Coconut Hot Oil Hair Treatment
Mysti Linne, author of “The Pantry Cleaner: Chemical Free Cleaning” and natural living advocate, recommends food-grade coconut oil to help strengthen and protect the hair. “It’s fantastic as a hot oil treatment!” she says. “It’s a low-heat oil, so the warmth of the shower water turns it liquid. Just make sure to shampoo it out after a few minutes.” Use a dime or quarter-sized amount, depending on the length of your hair, a few times a week for smooth, shiny tresses.

Tea Tree Oil Shampoo
For clean and healthy hair without all the additives, Long Island, NY-based office manager Maria Cavalluzzo relies on tea tree oil shampoo with peppermint and lavender. “It helps prevent dandruff and it feels good! I love how it makes my scalp tingle and I love the scent,” she says. She only washes her hair once a week to eliminate shampoo build-up and let the hair’s natural oils do their job.

Make your own by combining 1/8-cup coconut milk, 2/3-cup baking soda, ½-teaspoon olive oil, ¼-cup filtered water, 20 drops of tea tree oil, plus about 10 drops each of lavender oil and peppermint oil until you’ve created a scent to your liking. Shake it all together and store in a sealed, dark container to use. (You can even reuse an old shampoo bottle.)

If you don’t feel as if your hair is clean unless you see suds, substitute liquid castile soap and water for the coconut milk, baking soda, and olive oil.

Apple Cider Vinegar Cleanser / Makeup Remover
To cleanse your face, use a combination of olive oil (1/2 cup), apple cider vinegar (1/4 cup), and water (1/4 cup) on a cotton ball or sponge. “Apply a second round after your skin is clean, and leave it on overnight to lighten dark spots, eliminate bacteria, and moisturize your skin,” recommends Linne.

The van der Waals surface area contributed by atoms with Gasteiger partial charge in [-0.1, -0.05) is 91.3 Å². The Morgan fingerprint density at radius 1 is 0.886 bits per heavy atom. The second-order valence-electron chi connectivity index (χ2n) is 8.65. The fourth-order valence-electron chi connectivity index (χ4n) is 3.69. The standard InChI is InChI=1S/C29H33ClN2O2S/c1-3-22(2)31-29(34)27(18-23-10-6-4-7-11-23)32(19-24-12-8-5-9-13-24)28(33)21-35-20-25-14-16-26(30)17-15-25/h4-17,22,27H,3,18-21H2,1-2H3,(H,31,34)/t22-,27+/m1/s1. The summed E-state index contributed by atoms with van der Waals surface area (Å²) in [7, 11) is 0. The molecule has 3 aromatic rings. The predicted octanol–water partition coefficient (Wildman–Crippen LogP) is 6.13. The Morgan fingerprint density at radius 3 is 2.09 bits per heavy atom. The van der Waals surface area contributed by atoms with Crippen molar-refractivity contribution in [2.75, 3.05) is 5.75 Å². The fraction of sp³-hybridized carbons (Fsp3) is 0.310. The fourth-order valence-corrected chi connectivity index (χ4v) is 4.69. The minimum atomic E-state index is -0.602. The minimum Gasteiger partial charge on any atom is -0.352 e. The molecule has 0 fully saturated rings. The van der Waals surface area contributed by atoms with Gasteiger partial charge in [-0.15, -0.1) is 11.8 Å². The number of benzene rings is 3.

All-Natural Lip Balm
Summer’s heat and sun can wreak havoc on the lips, but conventional lip balms can further dry them out, requiring you to use even more of the product. “For summer, the most important challenges to tackle include dryness from the sun and exposure to the elements,” says Yohananof.

Make your own hydrating lip balm using 2 tablespoons each of beeswax pellets, shea butter, and coconut oil. Melt the ingredients in a double boiler, and then remove the boiler from the stove. Keep the bowl in the hot water so ingredients don’t harden immediately, and add 10 to 20 drops of peppermint essential oil, until it has the scent you desire. Use a dropper to fill empty lip balm tubes or scoop the lip balm into small jars and apply with your finger.

Beeswax pellets, you ask? They aren’t as exotic as you might think. Find them online or at nearly any craft store or big box retailer—they’re a common ingredient for candle-making.

Beautiful Means Clean and Healthy
As many of us look to lighten our beauty routine as the days get brighter, these all-natural solutions can help you look beautiful with minimal makeup. After all, what’s more beautiful than clean and healthy?

By Dawn Allcot